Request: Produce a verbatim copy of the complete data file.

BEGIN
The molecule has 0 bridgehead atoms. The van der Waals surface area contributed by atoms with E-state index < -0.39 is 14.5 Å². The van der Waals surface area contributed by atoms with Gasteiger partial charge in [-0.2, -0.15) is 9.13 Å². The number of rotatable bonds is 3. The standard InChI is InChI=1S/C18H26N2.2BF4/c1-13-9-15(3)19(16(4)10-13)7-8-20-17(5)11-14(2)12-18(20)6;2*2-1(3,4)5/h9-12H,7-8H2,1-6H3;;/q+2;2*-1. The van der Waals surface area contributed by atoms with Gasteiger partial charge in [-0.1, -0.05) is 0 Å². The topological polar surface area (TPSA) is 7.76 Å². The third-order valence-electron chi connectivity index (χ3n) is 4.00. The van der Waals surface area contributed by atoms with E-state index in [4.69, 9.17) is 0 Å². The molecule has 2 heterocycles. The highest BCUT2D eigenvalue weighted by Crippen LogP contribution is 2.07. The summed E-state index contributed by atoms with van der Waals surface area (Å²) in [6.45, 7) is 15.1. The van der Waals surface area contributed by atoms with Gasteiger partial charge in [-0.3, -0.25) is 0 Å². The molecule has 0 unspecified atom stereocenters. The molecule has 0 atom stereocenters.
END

The molecule has 0 bridgehead atoms. The van der Waals surface area contributed by atoms with E-state index < -0.39 is 14.5 Å². The van der Waals surface area contributed by atoms with Gasteiger partial charge in [-0.2, -0.15) is 9.13 Å². The number of rotatable bonds is 3. The standard InChI is InChI=1S/C18H26N2.2BF4/c1-13-9-15(3)19(16(4)10-13)7-8-20-17(5)11-14(2)12-18(20)6;2*2-1(3,4)5/h9-12H,7-8H2,1-6H3;;/q+2;2*-1. The van der Waals surface area contributed by atoms with Gasteiger partial charge in [-0.1, -0.05) is 0 Å². The topological polar surface area (TPSA) is 7.76 Å². The third-order valence-electron chi connectivity index (χ3n) is 4.00. The van der Waals surface area contributed by atoms with E-state index in [4.69, 9.17) is 0 Å². The molecule has 2 heterocycles. The highest BCUT2D eigenvalue weighted by Crippen LogP contribution is 2.07. The summed E-state index contributed by atoms with van der Waals surface area (Å²) in [6.45, 7) is 15.1. The van der Waals surface area contributed by atoms with Gasteiger partial charge in [-0.3, -0.25) is 0 Å². The molecule has 0 unspecified atom stereocenters. The molecule has 0 atom stereocenters.